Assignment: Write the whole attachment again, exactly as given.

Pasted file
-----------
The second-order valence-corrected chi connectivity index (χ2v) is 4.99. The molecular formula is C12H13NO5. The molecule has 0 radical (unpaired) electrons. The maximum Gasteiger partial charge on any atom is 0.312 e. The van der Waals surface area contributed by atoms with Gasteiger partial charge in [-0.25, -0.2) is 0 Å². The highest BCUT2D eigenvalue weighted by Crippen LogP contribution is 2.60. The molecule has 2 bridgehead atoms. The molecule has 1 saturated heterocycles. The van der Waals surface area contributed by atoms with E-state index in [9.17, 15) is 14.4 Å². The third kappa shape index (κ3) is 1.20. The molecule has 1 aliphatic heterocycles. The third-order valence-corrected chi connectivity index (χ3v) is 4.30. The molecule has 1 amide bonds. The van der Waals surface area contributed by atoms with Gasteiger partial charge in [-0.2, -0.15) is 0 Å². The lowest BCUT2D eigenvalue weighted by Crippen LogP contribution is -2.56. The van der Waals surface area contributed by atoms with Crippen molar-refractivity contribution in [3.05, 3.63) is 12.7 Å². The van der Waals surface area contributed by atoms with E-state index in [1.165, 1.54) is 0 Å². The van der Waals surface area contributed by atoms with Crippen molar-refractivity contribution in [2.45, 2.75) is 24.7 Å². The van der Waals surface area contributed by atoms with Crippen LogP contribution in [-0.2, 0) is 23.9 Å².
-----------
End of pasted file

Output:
The second-order valence-corrected chi connectivity index (χ2v) is 4.99. The molecular formula is C12H13NO5. The molecule has 0 radical (unpaired) electrons. The maximum Gasteiger partial charge on any atom is 0.312 e. The van der Waals surface area contributed by atoms with Gasteiger partial charge in [-0.25, -0.2) is 0 Å². The highest BCUT2D eigenvalue weighted by Crippen LogP contribution is 2.60. The molecule has 2 bridgehead atoms. The molecule has 1 saturated heterocycles. The van der Waals surface area contributed by atoms with E-state index in [9.17, 15) is 14.4 Å². The third kappa shape index (κ3) is 1.20. The molecule has 1 aliphatic heterocycles. The third-order valence-corrected chi connectivity index (χ3v) is 4.30. The molecule has 1 amide bonds. The van der Waals surface area contributed by atoms with Gasteiger partial charge in [-0.2, -0.15) is 0 Å². The lowest BCUT2D eigenvalue weighted by Crippen LogP contribution is -2.56. The van der Waals surface area contributed by atoms with Crippen molar-refractivity contribution in [3.05, 3.63) is 12.7 Å². The van der Waals surface area contributed by atoms with E-state index in [1.165, 1.54) is 0 Å². The van der Waals surface area contributed by atoms with Crippen molar-refractivity contribution in [2.45, 2.75) is 24.7 Å². The van der Waals surface area contributed by atoms with Crippen LogP contribution in [-0.2, 0) is 23.9 Å².